Arts Council of Wales unveils £27.5m spending

Alan Oke (The Major) in Figaro Gets A Divorce Image copyright Richard Hubert Smith/WNO
Image caption Funding news for the WNO: The company is still the largest beneficiary but its budget will fall by nearly £159,000

Arts companies face cuts of up to 3.5% to the public money they will receive from April, the Arts Council of Wales (ACW) has announced.

Larger companies like Welsh National Opera (WNO) and National Theatre Wales (NTW) will see budgets fall.

Altogether, 67 organisations will share a funding pot of £27.5m.

ACW chairman Prof Dai Smith said it had been a "challenging" process but a third of organisations - mostly smaller arts groups - will not see any cut.

Opera, theatre and dance companies, as well as educational groups and arts centres, will be finding out about their proposed budgets for 2016/17.

The funding announcement is the final stage of ACW's investment review, the first in five years.

It has now decided how many companies should continue to receive regular core funding, and how much they deserve.


ACW has created a new Arts Portfolio Wales which sees 67 companies receiving funding for their core work, while two organisations receive lottery funding for specific projects and events.

Companies which receive less than £150,000 have been protected from any cuts.

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Media captionWNO chairman Geraint Talfan Davies said he was worried about the potential for more cuts in the longer term

The largest beneficiary of Arts Council funding, WNO, will see its funding fall from £4,539,538 in 2015/16 to £4,380,654 in 2016/17.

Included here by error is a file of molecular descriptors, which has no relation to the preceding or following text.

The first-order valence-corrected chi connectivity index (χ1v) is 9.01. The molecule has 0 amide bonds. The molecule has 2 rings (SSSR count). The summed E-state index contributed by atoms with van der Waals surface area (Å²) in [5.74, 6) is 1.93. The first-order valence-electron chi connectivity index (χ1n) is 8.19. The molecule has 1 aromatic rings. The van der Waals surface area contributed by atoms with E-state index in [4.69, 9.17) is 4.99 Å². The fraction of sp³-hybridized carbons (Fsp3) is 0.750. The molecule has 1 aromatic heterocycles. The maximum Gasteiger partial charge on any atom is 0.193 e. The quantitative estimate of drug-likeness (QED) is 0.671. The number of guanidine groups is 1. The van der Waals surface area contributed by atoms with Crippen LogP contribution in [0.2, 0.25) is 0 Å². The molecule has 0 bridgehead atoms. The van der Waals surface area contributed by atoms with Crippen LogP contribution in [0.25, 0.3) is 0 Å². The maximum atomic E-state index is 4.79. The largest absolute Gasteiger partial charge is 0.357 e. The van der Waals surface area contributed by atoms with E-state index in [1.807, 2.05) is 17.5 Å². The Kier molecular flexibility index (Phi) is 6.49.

But the budgets of two organisations which receive annual grants have been increased. Ballet Cymru's funding rises from £193,842 to £243,842 while Sinfonia Cymru's budget almost doubles from £111,459 during the current financial year to £210,459 from April.

As well as distributing annual grants to fund the core work of Welsh arts companies, called revenue funding, ACW also distributes lottery funding for specific projects.

Prof Smith said the ACW was determined to be "bold, brave and far-reaching".

"In spite of a further £1.5m cut in Welsh government funding, we have been able to sustain a nationwide network of high-performing organisations.

"We have also protected them against the full impact of the cuts."

Image caption Ystradgynlais Miners' Welfare and Community Hall gets its first ACW funding - £40,202

Of the companies that will receive funding from April, four companies will be members of the portfolio for the first time:

  • Arts Alive: an educational arts charity
  • Blackwood Miners' Institute: community arts centre in Caerphilly county
  • Jukebox Collective: street dance company based in Cardiff
  • Ystradgynlais Miners' Welfare and Community Hall: arts and community centre in Powys

During the investment review a total of 94 companies applied for more than £32m from ACW. As well as four new companies, five others were told they would not continue to be funded from April 2016:

  • Earthfall: Cardiff-based dance and theatre company
  • Dawns Tan/Tan Dance: a dance organisations based in Neath Port Talbot
  • Theatr Ffynnon: theatre for people with disabilities in Cwmbran
  • Touch Trust: arts company for people with learning disabilities and those affected by autistic and spectrum disroder (ASD)
  • SWICA Carnival: organises carnivals in Cardiff and across the country

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